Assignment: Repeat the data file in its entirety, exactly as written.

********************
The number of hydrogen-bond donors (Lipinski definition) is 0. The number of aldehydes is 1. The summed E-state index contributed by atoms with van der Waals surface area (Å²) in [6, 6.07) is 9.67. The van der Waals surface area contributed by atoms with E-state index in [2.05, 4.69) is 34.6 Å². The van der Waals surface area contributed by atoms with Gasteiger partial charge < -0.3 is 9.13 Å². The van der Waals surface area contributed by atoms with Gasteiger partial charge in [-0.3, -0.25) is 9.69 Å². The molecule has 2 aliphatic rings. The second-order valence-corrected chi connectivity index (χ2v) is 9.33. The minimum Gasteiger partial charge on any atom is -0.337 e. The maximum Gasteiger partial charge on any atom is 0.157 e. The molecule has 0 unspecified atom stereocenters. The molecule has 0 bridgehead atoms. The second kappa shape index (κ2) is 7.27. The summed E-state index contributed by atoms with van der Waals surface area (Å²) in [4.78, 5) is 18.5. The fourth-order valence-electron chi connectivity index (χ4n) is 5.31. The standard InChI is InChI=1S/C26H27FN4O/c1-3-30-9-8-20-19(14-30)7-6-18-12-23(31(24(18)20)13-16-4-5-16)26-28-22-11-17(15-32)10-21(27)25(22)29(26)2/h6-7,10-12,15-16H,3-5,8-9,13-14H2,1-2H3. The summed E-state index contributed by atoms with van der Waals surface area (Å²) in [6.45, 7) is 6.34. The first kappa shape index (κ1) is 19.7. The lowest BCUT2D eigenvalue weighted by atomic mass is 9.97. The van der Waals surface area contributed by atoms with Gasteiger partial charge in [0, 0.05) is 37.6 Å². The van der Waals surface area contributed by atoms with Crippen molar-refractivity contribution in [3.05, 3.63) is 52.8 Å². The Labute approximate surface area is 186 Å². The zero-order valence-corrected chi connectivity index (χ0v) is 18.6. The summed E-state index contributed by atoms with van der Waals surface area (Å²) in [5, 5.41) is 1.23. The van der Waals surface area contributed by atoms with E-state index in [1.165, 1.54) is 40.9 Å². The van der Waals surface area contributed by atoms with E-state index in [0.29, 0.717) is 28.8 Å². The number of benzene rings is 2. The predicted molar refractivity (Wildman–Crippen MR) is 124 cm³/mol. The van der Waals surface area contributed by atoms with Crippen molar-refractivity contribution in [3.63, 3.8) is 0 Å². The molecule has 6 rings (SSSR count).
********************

The number of hydrogen-bond donors (Lipinski definition) is 0. The number of aldehydes is 1. The summed E-state index contributed by atoms with van der Waals surface area (Å²) in [6, 6.07) is 9.67. The van der Waals surface area contributed by atoms with E-state index in [2.05, 4.69) is 34.6 Å². The van der Waals surface area contributed by atoms with Gasteiger partial charge < -0.3 is 9.13 Å². The van der Waals surface area contributed by atoms with Gasteiger partial charge in [-0.3, -0.25) is 9.69 Å². The molecule has 2 aliphatic rings. The second-order valence-corrected chi connectivity index (χ2v) is 9.33. The minimum Gasteiger partial charge on any atom is -0.337 e. The maximum Gasteiger partial charge on any atom is 0.157 e. The molecule has 0 unspecified atom stereocenters. The molecule has 0 bridgehead atoms. The second kappa shape index (κ2) is 7.27. The summed E-state index contributed by atoms with van der Waals surface area (Å²) in [4.78, 5) is 18.5. The fourth-order valence-electron chi connectivity index (χ4n) is 5.31. The standard InChI is InChI=1S/C26H27FN4O/c1-3-30-9-8-20-19(14-30)7-6-18-12-23(31(24(18)20)13-16-4-5-16)26-28-22-11-17(15-32)10-21(27)25(22)29(26)2/h6-7,10-12,15-16H,3-5,8-9,13-14H2,1-2H3. The summed E-state index contributed by atoms with van der Waals surface area (Å²) in [6.45, 7) is 6.34. The first kappa shape index (κ1) is 19.7. The lowest BCUT2D eigenvalue weighted by atomic mass is 9.97. The van der Waals surface area contributed by atoms with Gasteiger partial charge in [0, 0.05) is 37.6 Å². The van der Waals surface area contributed by atoms with Crippen molar-refractivity contribution in [3.05, 3.63) is 52.8 Å². The Labute approximate surface area is 186 Å². The zero-order valence-corrected chi connectivity index (χ0v) is 18.6. The summed E-state index contributed by atoms with van der Waals surface area (Å²) in [5, 5.41) is 1.23. The van der Waals surface area contributed by atoms with E-state index in [1.165, 1.54) is 40.9 Å². The van der Waals surface area contributed by atoms with E-state index in [0.29, 0.717) is 28.8 Å². The number of benzene rings is 2. The predicted molar refractivity (Wildman–Crippen MR) is 124 cm³/mol. The van der Waals surface area contributed by atoms with Crippen molar-refractivity contribution in [3.63, 3.8) is 0 Å². The molecule has 6 rings (SSSR count).